Related topics: solar cells · light · transistors

The green chemistry of fullerene

Scientists from the Skoltech Center for Energy Science and Technology (CEST) and the Institute for Problems of Chemical Physics of Russian Academy of Sciences have developed a novel approach for preparing thin semiconductor ...

Creating custom light using 2-D materials

Finding new semiconductor materials that emit light is essential for developing a wide range of electronic devices. But making artificial structures that emit light tailored to our specific needs is an even more attractive ...

A thermometer that can be stretched and deformed by water

Recent outbreaks of the novel coronavirus have emphasized the importance of quarantine and prevention more than ever. When monitoring changes in our body, body temperature is measured first, so it is very important to measure ...

Addressing global warming with new nanoparticles and sunshine

Harvesting sunlight, researchers of the Center for Integrated Nanostructure Physics, within the Institute for Basic Science (IBS, South Korea) published in Materials Today ("Phase-Selective Highly Efficient Nanostructured ...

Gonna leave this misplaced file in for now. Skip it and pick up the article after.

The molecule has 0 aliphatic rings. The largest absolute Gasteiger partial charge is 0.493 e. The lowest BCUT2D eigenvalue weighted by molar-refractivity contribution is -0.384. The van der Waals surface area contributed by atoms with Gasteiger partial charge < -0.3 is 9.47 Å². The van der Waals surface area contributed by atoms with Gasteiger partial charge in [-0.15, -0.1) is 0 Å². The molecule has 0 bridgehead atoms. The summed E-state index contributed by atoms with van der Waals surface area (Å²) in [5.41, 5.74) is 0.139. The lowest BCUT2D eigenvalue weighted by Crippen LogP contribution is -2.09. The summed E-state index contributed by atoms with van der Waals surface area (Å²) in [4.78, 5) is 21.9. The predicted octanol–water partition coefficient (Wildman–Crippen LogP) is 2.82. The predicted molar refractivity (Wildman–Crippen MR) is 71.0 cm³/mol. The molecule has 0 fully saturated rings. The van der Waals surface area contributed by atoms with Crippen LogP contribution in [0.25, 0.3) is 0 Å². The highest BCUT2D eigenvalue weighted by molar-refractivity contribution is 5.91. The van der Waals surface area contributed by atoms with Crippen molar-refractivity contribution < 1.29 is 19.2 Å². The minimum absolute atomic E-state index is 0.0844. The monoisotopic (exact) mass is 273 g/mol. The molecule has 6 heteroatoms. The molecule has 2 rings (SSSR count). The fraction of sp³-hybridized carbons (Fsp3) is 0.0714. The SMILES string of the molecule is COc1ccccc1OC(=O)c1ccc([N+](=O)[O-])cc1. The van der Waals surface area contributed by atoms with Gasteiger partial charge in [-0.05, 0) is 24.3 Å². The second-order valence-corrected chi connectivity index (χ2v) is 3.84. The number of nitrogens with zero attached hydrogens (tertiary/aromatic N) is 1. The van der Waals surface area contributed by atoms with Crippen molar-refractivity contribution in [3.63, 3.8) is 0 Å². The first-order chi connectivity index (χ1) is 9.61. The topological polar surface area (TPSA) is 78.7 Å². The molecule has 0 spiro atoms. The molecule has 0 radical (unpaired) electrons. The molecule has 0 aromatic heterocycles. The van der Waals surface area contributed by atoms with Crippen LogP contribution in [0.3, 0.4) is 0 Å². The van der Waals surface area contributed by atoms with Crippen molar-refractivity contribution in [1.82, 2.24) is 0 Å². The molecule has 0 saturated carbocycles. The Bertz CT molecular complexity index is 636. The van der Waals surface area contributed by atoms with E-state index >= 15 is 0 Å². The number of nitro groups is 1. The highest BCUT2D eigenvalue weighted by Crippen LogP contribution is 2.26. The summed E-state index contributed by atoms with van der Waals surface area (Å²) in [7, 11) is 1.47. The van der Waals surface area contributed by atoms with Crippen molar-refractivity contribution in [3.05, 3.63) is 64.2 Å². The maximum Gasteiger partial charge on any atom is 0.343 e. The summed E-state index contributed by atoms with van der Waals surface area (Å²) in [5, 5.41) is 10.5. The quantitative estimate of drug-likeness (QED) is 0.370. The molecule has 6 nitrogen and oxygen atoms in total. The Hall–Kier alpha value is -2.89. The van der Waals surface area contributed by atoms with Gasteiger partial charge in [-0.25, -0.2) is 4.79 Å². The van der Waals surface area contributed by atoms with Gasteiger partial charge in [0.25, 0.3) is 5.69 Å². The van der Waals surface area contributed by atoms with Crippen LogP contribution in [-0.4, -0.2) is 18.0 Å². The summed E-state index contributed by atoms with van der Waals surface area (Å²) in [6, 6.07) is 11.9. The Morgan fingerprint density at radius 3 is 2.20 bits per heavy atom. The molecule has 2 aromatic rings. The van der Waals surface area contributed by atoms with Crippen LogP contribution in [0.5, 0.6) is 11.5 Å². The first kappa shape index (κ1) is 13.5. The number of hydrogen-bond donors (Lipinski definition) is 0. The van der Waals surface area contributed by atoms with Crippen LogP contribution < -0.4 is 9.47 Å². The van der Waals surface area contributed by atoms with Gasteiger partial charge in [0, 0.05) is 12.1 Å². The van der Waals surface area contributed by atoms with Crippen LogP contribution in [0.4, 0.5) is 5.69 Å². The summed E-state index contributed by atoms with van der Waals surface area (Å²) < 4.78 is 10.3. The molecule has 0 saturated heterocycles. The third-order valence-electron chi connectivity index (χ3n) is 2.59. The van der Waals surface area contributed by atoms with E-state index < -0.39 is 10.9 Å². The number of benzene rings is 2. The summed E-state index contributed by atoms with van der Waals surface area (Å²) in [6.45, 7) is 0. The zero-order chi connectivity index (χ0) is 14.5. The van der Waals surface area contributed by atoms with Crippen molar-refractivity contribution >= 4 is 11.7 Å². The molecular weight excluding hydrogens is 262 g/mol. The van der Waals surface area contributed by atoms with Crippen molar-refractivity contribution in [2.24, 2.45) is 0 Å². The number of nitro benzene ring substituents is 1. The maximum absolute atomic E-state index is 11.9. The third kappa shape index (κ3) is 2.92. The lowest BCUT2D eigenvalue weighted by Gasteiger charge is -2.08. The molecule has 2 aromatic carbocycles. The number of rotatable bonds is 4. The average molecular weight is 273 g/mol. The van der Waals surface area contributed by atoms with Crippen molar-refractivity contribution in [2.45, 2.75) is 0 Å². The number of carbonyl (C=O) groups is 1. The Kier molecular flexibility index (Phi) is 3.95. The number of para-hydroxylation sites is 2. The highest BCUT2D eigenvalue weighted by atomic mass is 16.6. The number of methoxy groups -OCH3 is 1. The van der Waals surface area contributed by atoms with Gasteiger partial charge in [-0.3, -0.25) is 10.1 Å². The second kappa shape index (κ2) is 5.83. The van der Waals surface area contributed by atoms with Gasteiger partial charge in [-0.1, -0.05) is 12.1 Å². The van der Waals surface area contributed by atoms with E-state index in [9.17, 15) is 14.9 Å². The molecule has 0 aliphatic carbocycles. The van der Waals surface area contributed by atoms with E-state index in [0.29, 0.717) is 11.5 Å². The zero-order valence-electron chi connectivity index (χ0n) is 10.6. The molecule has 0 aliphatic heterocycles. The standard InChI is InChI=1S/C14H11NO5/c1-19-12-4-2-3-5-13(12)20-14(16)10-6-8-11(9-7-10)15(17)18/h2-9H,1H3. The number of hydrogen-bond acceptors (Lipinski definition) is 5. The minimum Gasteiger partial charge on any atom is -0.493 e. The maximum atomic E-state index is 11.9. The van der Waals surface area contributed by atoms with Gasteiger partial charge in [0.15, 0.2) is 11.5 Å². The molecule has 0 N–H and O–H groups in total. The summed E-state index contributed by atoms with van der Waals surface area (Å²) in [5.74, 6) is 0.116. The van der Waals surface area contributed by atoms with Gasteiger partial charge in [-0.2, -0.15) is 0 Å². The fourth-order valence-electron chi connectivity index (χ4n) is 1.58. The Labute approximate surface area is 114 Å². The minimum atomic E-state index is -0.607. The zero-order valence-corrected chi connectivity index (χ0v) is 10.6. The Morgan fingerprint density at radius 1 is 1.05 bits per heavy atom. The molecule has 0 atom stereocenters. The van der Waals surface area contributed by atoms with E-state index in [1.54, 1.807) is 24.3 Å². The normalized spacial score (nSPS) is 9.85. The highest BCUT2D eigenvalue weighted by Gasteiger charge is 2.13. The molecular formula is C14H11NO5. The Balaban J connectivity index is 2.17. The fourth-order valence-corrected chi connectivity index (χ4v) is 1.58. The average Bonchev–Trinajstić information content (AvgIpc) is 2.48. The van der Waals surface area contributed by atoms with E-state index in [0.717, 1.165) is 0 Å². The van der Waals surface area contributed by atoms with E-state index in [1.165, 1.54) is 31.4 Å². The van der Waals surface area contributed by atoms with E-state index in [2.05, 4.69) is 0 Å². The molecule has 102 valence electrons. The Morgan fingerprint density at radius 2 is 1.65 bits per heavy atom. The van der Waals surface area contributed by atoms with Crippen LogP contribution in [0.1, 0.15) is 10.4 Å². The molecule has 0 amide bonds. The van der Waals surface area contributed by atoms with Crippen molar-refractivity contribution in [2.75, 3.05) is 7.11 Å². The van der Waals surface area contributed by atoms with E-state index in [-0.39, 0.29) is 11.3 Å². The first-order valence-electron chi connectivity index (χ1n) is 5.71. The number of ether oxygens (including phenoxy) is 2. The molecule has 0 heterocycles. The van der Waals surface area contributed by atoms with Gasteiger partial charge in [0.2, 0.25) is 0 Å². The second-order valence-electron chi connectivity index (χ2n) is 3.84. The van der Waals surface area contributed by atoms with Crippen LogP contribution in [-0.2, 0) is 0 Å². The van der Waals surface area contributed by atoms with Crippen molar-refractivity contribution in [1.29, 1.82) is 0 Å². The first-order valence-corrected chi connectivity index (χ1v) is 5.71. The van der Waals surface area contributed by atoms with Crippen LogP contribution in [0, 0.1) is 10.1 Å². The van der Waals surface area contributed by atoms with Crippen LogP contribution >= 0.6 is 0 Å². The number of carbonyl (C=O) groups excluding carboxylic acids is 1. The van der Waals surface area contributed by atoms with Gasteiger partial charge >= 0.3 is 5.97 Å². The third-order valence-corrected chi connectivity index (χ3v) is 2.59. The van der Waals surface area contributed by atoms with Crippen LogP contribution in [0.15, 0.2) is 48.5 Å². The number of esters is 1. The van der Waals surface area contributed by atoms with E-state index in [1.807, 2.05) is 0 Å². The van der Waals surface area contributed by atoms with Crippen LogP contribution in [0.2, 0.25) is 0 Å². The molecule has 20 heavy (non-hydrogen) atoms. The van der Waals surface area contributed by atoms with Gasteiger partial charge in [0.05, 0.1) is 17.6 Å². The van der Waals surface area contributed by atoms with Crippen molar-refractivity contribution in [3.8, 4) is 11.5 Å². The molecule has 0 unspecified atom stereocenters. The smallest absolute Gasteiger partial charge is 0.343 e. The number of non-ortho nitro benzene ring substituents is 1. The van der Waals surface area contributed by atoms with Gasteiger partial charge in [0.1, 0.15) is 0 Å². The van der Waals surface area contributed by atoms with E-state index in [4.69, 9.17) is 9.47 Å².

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Semiconductor

A semiconductor is a material that has a resistivity value between that of a conductor and an insulator. The conductivity of a semiconductor material can be varied under an external electrical field. Devices made from semiconductor materials are the foundation of modern electronics, including radio, computers, telephones, and many other devices. Semiconductor devices include the transistor, solar cells, many kinds of diodes including the light-emitting diode, the silicon controlled rectifier, and digital and analog integrated circuits. Solar photovoltaic panels are large semiconductor devices that directly convert light energy into electrical energy. In a metallic conductor, current is carried by the flow of electrons. In semiconductors, current can be carried either by the flow of electrons or by the flow of positively-charged "holes" in the electron structure of the material.

Silicon is used to create most semiconductors commercially. Dozens of other materials are used, including germanium, gallium arsenide, and silicon carbide. A pure semiconductor is often called an “intrinsic” semiconductor. The conductivity, or ability to conduct, of semiconductor material can be drastically changed by adding other elements, called “impurities” to the melted intrinsic material and then allowing the melt to solidify into a new and different crystal. This process is called "doping".

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